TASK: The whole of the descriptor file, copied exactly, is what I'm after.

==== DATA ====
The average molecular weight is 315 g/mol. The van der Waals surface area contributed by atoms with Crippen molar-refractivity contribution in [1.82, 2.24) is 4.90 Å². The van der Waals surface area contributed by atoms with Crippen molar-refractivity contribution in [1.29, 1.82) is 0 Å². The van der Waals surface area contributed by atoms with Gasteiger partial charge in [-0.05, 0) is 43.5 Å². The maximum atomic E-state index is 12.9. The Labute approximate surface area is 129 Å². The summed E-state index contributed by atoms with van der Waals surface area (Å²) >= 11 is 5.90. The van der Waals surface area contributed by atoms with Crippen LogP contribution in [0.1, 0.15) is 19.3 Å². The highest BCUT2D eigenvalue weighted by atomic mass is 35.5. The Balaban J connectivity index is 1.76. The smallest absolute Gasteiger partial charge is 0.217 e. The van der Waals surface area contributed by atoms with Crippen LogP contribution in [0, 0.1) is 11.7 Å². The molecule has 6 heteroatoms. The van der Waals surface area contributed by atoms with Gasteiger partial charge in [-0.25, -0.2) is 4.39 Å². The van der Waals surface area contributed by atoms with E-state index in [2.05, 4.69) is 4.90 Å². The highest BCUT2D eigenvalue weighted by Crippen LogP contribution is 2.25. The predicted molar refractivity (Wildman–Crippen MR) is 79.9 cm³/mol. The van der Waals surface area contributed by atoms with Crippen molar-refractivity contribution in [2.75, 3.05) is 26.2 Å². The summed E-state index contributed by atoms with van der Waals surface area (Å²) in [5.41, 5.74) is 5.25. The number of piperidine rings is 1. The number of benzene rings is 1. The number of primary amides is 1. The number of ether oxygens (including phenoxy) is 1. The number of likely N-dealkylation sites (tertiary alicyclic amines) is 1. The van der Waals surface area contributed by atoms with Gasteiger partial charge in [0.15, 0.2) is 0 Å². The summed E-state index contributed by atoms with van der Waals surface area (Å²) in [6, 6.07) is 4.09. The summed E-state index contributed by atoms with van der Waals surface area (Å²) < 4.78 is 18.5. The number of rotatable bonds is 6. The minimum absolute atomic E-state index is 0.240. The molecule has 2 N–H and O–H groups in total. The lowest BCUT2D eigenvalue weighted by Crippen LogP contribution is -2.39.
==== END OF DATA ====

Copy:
The average molecular weight is 315 g/mol. The van der Waals surface area contributed by atoms with Crippen molar-refractivity contribution in [1.82, 2.24) is 4.90 Å². The van der Waals surface area contributed by atoms with Crippen molar-refractivity contribution in [1.29, 1.82) is 0 Å². The van der Waals surface area contributed by atoms with Gasteiger partial charge in [-0.05, 0) is 43.5 Å². The maximum atomic E-state index is 12.9. The Labute approximate surface area is 129 Å². The summed E-state index contributed by atoms with van der Waals surface area (Å²) >= 11 is 5.90. The van der Waals surface area contributed by atoms with Crippen LogP contribution in [0.1, 0.15) is 19.3 Å². The highest BCUT2D eigenvalue weighted by atomic mass is 35.5. The Balaban J connectivity index is 1.76. The smallest absolute Gasteiger partial charge is 0.217 e. The van der Waals surface area contributed by atoms with Crippen LogP contribution in [0, 0.1) is 11.7 Å². The molecule has 6 heteroatoms. The van der Waals surface area contributed by atoms with Gasteiger partial charge in [-0.25, -0.2) is 4.39 Å². The van der Waals surface area contributed by atoms with E-state index in [2.05, 4.69) is 4.90 Å². The highest BCUT2D eigenvalue weighted by Crippen LogP contribution is 2.25. The predicted molar refractivity (Wildman–Crippen MR) is 79.9 cm³/mol. The van der Waals surface area contributed by atoms with Crippen molar-refractivity contribution in [2.75, 3.05) is 26.2 Å². The summed E-state index contributed by atoms with van der Waals surface area (Å²) in [5.41, 5.74) is 5.25. The number of piperidine rings is 1. The number of benzene rings is 1. The number of primary amides is 1. The number of ether oxygens (including phenoxy) is 1. The number of likely N-dealkylation sites (tertiary alicyclic amines) is 1. The van der Waals surface area contributed by atoms with Gasteiger partial charge in [0.15, 0.2) is 0 Å². The summed E-state index contributed by atoms with van der Waals surface area (Å²) in [6, 6.07) is 4.09. The summed E-state index contributed by atoms with van der Waals surface area (Å²) < 4.78 is 18.5. The number of rotatable bonds is 6. The minimum absolute atomic E-state index is 0.240. The molecule has 2 N–H and O–H groups in total. The lowest BCUT2D eigenvalue weighted by Crippen LogP contribution is -2.39.